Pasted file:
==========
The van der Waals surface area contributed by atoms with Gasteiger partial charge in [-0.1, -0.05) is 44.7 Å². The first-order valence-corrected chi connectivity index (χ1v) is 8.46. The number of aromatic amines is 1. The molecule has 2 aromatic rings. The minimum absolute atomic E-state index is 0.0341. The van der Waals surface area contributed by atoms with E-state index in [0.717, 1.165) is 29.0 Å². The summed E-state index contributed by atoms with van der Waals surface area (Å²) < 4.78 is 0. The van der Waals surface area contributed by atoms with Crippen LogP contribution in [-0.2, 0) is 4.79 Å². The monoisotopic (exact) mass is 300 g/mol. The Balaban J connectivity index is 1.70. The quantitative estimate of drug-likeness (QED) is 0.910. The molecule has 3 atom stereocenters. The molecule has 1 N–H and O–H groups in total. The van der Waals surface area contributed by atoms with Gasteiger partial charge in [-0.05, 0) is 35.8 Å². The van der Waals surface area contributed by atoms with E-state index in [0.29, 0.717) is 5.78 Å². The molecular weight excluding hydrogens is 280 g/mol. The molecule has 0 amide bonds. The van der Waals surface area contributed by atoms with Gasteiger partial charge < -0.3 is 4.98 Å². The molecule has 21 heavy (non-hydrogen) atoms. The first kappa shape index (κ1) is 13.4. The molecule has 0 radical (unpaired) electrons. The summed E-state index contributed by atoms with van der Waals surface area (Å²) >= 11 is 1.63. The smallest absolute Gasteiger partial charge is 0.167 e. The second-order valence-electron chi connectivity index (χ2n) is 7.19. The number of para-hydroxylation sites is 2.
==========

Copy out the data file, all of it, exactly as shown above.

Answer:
The van der Waals surface area contributed by atoms with Gasteiger partial charge in [-0.1, -0.05) is 44.7 Å². The first-order valence-corrected chi connectivity index (χ1v) is 8.46. The number of aromatic amines is 1. The molecule has 2 aromatic rings. The minimum absolute atomic E-state index is 0.0341. The van der Waals surface area contributed by atoms with E-state index in [0.717, 1.165) is 29.0 Å². The summed E-state index contributed by atoms with van der Waals surface area (Å²) < 4.78 is 0. The van der Waals surface area contributed by atoms with Crippen LogP contribution in [-0.2, 0) is 4.79 Å². The monoisotopic (exact) mass is 300 g/mol. The Balaban J connectivity index is 1.70. The quantitative estimate of drug-likeness (QED) is 0.910. The molecule has 3 atom stereocenters. The molecule has 1 N–H and O–H groups in total. The van der Waals surface area contributed by atoms with Gasteiger partial charge in [-0.05, 0) is 35.8 Å². The van der Waals surface area contributed by atoms with E-state index in [0.29, 0.717) is 5.78 Å². The molecular weight excluding hydrogens is 280 g/mol. The molecule has 0 amide bonds. The van der Waals surface area contributed by atoms with Gasteiger partial charge < -0.3 is 4.98 Å². The molecule has 21 heavy (non-hydrogen) atoms. The first kappa shape index (κ1) is 13.4. The molecule has 0 radical (unpaired) electrons. The summed E-state index contributed by atoms with van der Waals surface area (Å²) >= 11 is 1.63. The smallest absolute Gasteiger partial charge is 0.167 e. The second-order valence-electron chi connectivity index (χ2n) is 7.19. The number of para-hydroxylation sites is 2.